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NIDDK LABS study finds low short-term risks after obesity surgery


In the July issue of the New England Journal of Medicine (NEJM 361(5):445-454; July 30, 2009), a study coordinated in the Epidemiology Data Center indicates that weight loss surgery is safer than once believed.

The Longitudinal Assessment of Bariatric Surgery (LABS) study found that for every 1000 surgery patients, three died within 30 days of surgery and 43 had a major complication.   A 30-day mortality rate of 0.3% is considerably lower than the 20 or so deaths per 1000 patients found by other studies just a few years prior.  

The LABS study followed 4,776 patients from 2005 to 2007, tracking their health before, during, and after surgery.   In addition to tracking mortality rates, the study also tracked data on surgical complications and which patients were most likely to encounter them.  Major complications such as deep vein thrombosis or pulmonary embolism occurred in approximately 4% of patients.   Characteristics increasing the chances of a complication within 30 days of surgery were a history of blood clots, diagnosis of sleep apnea, difficulty walking 200 feet or were extreme obesity.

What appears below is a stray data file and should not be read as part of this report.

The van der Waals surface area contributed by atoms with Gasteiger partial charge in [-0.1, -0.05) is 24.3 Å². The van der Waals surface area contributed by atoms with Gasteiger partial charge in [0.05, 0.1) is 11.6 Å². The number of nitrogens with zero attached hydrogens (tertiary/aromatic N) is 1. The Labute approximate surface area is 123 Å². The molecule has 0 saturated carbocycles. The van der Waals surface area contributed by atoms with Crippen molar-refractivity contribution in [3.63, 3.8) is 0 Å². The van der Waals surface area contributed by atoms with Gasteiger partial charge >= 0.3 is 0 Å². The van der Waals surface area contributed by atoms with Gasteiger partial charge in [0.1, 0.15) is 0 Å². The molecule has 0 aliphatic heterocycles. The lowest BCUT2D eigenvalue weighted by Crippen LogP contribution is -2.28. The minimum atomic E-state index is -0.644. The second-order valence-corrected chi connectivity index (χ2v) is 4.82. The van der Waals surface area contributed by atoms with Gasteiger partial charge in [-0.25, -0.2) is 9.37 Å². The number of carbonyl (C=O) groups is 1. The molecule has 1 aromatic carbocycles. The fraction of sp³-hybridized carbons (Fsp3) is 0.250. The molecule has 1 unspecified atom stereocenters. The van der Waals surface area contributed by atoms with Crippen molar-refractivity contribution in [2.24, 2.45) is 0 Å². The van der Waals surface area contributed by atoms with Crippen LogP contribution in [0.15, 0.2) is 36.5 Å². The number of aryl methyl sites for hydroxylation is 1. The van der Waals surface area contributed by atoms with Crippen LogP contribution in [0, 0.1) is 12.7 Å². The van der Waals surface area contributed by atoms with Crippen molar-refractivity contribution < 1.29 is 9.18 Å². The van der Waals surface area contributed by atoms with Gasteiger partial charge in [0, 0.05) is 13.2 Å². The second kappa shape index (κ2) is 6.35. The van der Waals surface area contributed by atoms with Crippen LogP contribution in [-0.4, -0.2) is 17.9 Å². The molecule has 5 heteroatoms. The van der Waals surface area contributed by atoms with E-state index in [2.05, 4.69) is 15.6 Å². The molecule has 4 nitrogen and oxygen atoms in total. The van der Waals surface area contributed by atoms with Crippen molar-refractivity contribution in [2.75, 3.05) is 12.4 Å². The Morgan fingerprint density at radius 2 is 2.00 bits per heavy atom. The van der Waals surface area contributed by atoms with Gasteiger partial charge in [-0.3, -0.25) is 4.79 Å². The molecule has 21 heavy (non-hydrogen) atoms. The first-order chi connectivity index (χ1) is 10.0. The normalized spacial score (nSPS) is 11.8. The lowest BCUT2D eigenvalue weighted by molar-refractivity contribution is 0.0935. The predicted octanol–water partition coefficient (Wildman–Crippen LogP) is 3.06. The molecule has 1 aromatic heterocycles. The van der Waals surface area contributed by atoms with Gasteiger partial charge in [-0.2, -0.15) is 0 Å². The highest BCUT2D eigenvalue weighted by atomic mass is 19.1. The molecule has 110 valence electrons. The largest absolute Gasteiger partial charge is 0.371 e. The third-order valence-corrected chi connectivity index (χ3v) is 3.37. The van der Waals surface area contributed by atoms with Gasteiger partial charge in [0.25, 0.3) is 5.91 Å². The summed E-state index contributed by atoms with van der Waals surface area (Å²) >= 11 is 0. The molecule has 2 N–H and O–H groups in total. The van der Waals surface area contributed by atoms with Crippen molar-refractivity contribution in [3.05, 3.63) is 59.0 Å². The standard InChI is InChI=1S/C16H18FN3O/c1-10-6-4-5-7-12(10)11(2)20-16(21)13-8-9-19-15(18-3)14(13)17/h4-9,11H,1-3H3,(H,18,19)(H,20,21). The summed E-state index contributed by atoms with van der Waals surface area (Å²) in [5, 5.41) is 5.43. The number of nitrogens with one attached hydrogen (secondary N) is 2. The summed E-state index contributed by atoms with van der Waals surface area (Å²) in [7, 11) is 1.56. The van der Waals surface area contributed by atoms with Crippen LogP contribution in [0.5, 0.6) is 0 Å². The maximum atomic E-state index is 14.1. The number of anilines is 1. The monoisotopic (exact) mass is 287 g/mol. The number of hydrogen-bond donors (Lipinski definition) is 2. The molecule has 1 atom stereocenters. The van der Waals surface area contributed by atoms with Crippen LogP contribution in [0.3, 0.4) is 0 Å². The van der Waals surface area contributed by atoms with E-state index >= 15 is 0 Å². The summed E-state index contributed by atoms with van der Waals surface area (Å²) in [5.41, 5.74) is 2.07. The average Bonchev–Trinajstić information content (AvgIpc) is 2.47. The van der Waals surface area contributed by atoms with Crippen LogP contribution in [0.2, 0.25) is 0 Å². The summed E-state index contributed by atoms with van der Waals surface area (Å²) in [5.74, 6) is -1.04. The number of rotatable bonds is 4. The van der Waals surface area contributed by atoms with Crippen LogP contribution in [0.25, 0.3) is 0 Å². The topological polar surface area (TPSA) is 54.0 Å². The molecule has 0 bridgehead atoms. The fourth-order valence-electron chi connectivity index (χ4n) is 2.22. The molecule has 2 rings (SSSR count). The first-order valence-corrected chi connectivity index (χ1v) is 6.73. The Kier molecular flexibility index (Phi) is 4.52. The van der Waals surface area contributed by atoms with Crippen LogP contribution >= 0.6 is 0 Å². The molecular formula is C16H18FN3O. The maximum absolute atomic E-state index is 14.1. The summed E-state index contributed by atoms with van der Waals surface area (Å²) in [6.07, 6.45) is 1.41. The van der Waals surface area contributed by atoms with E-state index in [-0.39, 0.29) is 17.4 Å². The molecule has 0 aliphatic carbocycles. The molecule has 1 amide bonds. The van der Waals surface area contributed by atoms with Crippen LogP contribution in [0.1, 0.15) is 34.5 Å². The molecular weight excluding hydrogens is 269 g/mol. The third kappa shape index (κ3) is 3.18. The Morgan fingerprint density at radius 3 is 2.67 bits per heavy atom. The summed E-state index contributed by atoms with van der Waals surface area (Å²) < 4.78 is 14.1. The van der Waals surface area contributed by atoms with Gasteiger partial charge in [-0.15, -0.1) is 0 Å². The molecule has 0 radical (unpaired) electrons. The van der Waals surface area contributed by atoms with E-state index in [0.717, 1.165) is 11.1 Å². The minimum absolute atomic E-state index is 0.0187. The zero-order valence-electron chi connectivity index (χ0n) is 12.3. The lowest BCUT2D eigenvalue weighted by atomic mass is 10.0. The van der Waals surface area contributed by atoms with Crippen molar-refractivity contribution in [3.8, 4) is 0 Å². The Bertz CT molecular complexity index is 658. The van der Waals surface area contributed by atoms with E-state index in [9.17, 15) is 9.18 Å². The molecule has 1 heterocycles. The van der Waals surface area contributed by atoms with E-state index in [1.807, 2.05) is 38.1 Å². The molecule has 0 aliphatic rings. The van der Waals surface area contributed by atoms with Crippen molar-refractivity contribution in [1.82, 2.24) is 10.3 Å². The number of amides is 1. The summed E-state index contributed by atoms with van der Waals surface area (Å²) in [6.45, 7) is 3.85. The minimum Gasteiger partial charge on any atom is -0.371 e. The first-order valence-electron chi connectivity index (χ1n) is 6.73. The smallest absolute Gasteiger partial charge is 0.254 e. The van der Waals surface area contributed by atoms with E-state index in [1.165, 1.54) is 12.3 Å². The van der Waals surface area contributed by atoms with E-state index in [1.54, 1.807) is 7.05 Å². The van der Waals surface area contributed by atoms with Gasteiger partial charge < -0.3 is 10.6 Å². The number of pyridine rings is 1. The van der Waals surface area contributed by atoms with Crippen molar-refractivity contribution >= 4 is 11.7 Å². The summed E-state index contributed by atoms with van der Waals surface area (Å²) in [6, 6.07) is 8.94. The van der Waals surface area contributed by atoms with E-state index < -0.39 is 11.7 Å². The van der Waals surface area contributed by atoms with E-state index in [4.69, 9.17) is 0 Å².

In an interview with ABC News, LABS Steering Committee Chair Dr. Bruce Wolfe, M.D., Professor of Surgery at Oregon Health & Science University, noted that "the basic finding is that bariatric surgery as done in the centers participating in the NIH consortium is safe -- not perfect."  He added that as major surgery goes, the risks of complications are also "very low."

While the results of this study are encouraging,  an accompanying NEJM editorial by Dr. Malcolm Robinson cautions prospective patients and surgeons to consider the financial implications of surgery, warning "perioperative costs outstrip any nonsurgical treatment...and expense of operating on the millions of potentially eligible obese adults could overwhelm an already financially stressed health care system."  

Dr. Steven Belle, Professor of Epidemiology and of Biostatistics, is the Principal Investigator of the Data Coordinating Center for this study.      

For more information on LABS, go to the web site at http://www.niddklabs.org

 



8/11/2009
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